Planes Thread

Discussion in 'Off Topic' started by Jarhead, Dec 29, 2015.

  1. HTWingNut

    HTWingNut Potato

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    So who's going to make you lunch?

    Brilliant!
     
  2. HTWingNut

    HTWingNut Potato

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  3. Support.2@XOTIC PC

    Support.2@XOTIC PC Company Representative

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    This is a Super Cub right? I've seen this sort of thing done with a Taylorcraft B but usually with a good headwind and an uphill slope (farm pilots are nuts BTW)
     
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  4. HTWingNut

    HTWingNut Potato

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    Yeah, in smaller aircraft, with a strong headwind, it's not too bad. I remember doing pattern work in a Cessna 172 with a strong direct headwind and would land in a couple hundred feet.
     
  5. hmscott

    hmscott Notebook Nobel Laureate

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    Where Are the Pilotless Airliners and Why Aren’t They Here Yet?
    https://thepointsguy.com/2017/08/where-are-the-pilotless-airplanes/

    "Peter Thiel, PayPal founder and tech evangelist, noted several years ago that “We wanted flying cars, but instead got 140 characters.” He was, of course, talking about Twitter, but his larger point was that the technological advancements that seemed to be inevitable have — when they’ve even shown up — been underwhelming.

    The pilotless airliner, like the driverless car, is one of those innovations that always seems to be around the next corner, but like a mirage in the desert, keeps receding into the distance.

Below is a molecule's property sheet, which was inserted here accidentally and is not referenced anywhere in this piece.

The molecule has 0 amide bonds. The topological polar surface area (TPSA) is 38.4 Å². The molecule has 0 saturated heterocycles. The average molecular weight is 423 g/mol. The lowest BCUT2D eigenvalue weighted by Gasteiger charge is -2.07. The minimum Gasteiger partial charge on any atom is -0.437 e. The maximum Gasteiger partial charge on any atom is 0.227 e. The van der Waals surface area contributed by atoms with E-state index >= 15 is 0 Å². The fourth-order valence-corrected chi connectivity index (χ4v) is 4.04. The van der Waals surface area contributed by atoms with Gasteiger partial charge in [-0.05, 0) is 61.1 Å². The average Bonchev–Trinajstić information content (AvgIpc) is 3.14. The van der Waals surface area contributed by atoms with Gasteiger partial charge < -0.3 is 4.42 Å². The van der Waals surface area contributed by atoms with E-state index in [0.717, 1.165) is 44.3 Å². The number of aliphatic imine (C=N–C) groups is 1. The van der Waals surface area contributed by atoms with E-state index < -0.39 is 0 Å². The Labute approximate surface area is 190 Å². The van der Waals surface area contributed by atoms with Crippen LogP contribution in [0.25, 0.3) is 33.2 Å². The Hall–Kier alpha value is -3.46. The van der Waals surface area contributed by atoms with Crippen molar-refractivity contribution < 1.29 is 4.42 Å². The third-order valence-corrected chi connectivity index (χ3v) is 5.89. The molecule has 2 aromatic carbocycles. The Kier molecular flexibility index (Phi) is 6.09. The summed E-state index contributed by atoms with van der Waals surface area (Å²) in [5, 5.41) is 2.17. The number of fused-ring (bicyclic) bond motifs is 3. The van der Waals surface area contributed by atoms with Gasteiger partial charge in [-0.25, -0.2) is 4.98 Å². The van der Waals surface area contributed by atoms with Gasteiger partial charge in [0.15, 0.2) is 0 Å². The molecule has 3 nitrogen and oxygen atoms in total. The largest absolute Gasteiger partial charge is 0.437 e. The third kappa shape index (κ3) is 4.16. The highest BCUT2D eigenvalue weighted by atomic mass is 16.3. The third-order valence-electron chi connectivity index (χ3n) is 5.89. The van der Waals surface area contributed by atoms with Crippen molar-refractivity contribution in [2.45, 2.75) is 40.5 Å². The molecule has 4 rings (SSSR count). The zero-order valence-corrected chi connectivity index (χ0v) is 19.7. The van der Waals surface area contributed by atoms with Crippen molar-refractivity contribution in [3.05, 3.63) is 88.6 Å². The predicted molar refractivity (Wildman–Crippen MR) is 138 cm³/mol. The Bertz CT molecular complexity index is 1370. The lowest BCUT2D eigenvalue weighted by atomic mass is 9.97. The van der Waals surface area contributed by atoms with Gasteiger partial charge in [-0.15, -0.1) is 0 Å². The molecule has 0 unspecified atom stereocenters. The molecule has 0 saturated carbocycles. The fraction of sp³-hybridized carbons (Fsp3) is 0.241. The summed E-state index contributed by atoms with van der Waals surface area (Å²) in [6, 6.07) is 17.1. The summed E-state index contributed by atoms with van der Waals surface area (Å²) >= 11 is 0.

And it certainly isn’t for lack of effort. DARPA has recently been testing a robot which occupies the space where a co-pilot sits on an airliner. A recent headline proclaimed that this robot was able to fly (and land!) a 737. So that’s that right? We can finally get on with the business of halving (or eliminating) our pilot force, solving the pilot shortage and saving a ton of money to boot.

    Well, I wouldn’t be so quick to quit flight school and dust off that medical school application. We are still quite a ways away from single or no pilot airliners for a number of reasons. But first, I’d like to review where we’ve come from when it comes to cockpit automation and what we’ll ultimately be asking our machines to do."
     
  6. Jarhead

    Jarhead Feel My Heart

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    https://aviation.stackexchange.com/questions/1802/why-do-we-still-use-pilots-to-fly-airplanes
     
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  7. hmscott

    hmscott Notebook Nobel Laureate

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  8. HTWingNut

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    That video also linked to this one:

     
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  9. hmscott

    hmscott Notebook Nobel Laureate

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    How One Man Rebuilt a WWII Spitfire Plane By Hand

    Martin Phillips' Spitfire last aircraft at Filton rebuilt by Aerial Museum's John Hart December 2012
     
    Last edited: Aug 29, 2017
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  10. Support.2@XOTIC PC

    Support.2@XOTIC PC Company Representative

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    While I'd put drones up against fighter pilots any day (even if they're not better pilots, they have none of the restrictions on g forces, visibility, and psychological stress that a human might) the returns diminish on airliners filled with people. There is no utility in being able to pull 30g in an airline, and unlike a drone fighter you can't consider the airframe expendable in the case of hardware/software failure since it's full of people. Also as a wild card there's the creativity factor. As prone to mistakes as a human can be, we also come up with crazy stuff sometimes that a machine might not think of.
     
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